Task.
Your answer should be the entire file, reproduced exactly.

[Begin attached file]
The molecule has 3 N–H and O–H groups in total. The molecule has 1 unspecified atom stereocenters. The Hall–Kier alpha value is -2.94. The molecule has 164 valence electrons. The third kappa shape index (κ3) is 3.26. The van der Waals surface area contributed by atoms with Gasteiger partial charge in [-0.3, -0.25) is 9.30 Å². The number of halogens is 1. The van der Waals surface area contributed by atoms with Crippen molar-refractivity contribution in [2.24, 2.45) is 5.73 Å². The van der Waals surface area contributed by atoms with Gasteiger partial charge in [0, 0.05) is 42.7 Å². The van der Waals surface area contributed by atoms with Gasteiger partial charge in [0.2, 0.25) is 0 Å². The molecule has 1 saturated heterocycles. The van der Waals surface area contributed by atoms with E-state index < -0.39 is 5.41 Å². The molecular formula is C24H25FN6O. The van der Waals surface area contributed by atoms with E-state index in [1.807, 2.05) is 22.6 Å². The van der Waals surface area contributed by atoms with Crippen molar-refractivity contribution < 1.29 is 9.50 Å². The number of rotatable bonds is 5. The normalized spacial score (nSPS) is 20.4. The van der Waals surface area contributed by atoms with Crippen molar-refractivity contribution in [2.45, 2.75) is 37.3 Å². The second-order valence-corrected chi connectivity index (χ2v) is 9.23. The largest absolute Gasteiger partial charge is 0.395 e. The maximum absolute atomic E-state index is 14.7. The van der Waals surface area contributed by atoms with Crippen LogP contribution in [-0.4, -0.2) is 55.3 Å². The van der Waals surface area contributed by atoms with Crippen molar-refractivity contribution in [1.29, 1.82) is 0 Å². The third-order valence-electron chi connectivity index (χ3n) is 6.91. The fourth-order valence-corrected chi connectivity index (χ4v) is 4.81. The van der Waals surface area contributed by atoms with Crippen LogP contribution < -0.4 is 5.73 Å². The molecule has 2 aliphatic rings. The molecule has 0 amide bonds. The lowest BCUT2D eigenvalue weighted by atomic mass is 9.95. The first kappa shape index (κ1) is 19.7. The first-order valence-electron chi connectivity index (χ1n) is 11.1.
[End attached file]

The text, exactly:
The molecule has 3 N–H and O–H groups in total. The molecule has 1 unspecified atom stereocenters. The Hall–Kier alpha value is -2.94. The molecule has 164 valence electrons. The third kappa shape index (κ3) is 3.26. The van der Waals surface area contributed by atoms with Gasteiger partial charge in [-0.3, -0.25) is 9.30 Å². The number of halogens is 1. The van der Waals surface area contributed by atoms with Crippen molar-refractivity contribution in [2.24, 2.45) is 5.73 Å². The van der Waals surface area contributed by atoms with Gasteiger partial charge in [0, 0.05) is 42.7 Å². The van der Waals surface area contributed by atoms with Gasteiger partial charge in [0.2, 0.25) is 0 Å². The molecule has 1 saturated heterocycles. The van der Waals surface area contributed by atoms with E-state index < -0.39 is 5.41 Å². The molecular formula is C24H25FN6O. The van der Waals surface area contributed by atoms with E-state index in [1.807, 2.05) is 22.6 Å². The van der Waals surface area contributed by atoms with Crippen molar-refractivity contribution < 1.29 is 9.50 Å². The number of rotatable bonds is 5. The normalized spacial score (nSPS) is 20.4. The van der Waals surface area contributed by atoms with Crippen molar-refractivity contribution in [2.45, 2.75) is 37.3 Å². The second-order valence-corrected chi connectivity index (χ2v) is 9.23. The largest absolute Gasteiger partial charge is 0.395 e. The maximum absolute atomic E-state index is 14.7. The van der Waals surface area contributed by atoms with Crippen LogP contribution in [-0.4, -0.2) is 55.3 Å². The van der Waals surface area contributed by atoms with Crippen molar-refractivity contribution in [1.29, 1.82) is 0 Å². The third-order valence-electron chi connectivity index (χ3n) is 6.91. The fourth-order valence-corrected chi connectivity index (χ4v) is 4.81. The van der Waals surface area contributed by atoms with Crippen LogP contribution < -0.4 is 5.73 Å². The molecule has 2 aliphatic rings. The molecule has 0 amide bonds. The lowest BCUT2D eigenvalue weighted by atomic mass is 9.95. The first kappa shape index (κ1) is 19.7. The first-order valence-electron chi connectivity index (χ1n) is 11.1.